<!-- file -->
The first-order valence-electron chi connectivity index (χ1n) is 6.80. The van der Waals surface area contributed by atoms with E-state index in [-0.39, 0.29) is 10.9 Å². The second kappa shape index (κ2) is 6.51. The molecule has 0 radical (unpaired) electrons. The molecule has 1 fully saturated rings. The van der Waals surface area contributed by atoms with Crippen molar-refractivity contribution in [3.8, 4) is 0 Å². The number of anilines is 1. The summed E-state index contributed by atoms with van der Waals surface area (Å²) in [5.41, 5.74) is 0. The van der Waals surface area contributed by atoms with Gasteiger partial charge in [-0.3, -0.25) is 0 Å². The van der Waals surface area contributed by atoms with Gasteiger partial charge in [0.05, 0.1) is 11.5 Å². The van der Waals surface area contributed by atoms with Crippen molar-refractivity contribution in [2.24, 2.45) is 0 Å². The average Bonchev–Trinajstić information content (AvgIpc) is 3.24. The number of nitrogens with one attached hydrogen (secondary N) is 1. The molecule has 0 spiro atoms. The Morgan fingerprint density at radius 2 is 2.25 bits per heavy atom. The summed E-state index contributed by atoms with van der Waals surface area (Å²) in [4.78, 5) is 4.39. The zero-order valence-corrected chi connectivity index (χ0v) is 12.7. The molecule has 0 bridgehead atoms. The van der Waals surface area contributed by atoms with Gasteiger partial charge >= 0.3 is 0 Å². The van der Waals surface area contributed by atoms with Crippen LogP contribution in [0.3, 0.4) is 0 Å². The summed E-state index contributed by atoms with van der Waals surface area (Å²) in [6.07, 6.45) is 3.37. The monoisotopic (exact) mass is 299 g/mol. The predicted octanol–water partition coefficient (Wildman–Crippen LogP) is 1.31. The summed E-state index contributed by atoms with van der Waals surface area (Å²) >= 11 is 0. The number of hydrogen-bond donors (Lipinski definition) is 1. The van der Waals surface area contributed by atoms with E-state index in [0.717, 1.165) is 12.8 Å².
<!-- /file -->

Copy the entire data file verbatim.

The first-order valence-electron chi connectivity index (χ1n) is 6.80. The van der Waals surface area contributed by atoms with E-state index in [-0.39, 0.29) is 10.9 Å². The second kappa shape index (κ2) is 6.51. The molecule has 0 radical (unpaired) electrons. The molecule has 1 fully saturated rings. The van der Waals surface area contributed by atoms with Crippen molar-refractivity contribution in [3.8, 4) is 0 Å². The number of anilines is 1. The summed E-state index contributed by atoms with van der Waals surface area (Å²) in [5.41, 5.74) is 0. The van der Waals surface area contributed by atoms with Gasteiger partial charge in [-0.3, -0.25) is 0 Å². The van der Waals surface area contributed by atoms with Gasteiger partial charge in [0.05, 0.1) is 11.5 Å². The van der Waals surface area contributed by atoms with Crippen molar-refractivity contribution in [2.24, 2.45) is 0 Å². The average Bonchev–Trinajstić information content (AvgIpc) is 3.24. The number of nitrogens with one attached hydrogen (secondary N) is 1. The molecule has 0 spiro atoms. The Morgan fingerprint density at radius 2 is 2.25 bits per heavy atom. The summed E-state index contributed by atoms with van der Waals surface area (Å²) in [4.78, 5) is 4.39. The zero-order valence-corrected chi connectivity index (χ0v) is 12.7. The molecule has 0 bridgehead atoms. The van der Waals surface area contributed by atoms with Gasteiger partial charge >= 0.3 is 0 Å². The van der Waals surface area contributed by atoms with Crippen LogP contribution in [0.3, 0.4) is 0 Å². The summed E-state index contributed by atoms with van der Waals surface area (Å²) in [6.07, 6.45) is 3.37. The monoisotopic (exact) mass is 299 g/mol. The predicted octanol–water partition coefficient (Wildman–Crippen LogP) is 1.31. The summed E-state index contributed by atoms with van der Waals surface area (Å²) >= 11 is 0. The number of hydrogen-bond donors (Lipinski definition) is 1. The van der Waals surface area contributed by atoms with E-state index in [0.717, 1.165) is 12.8 Å².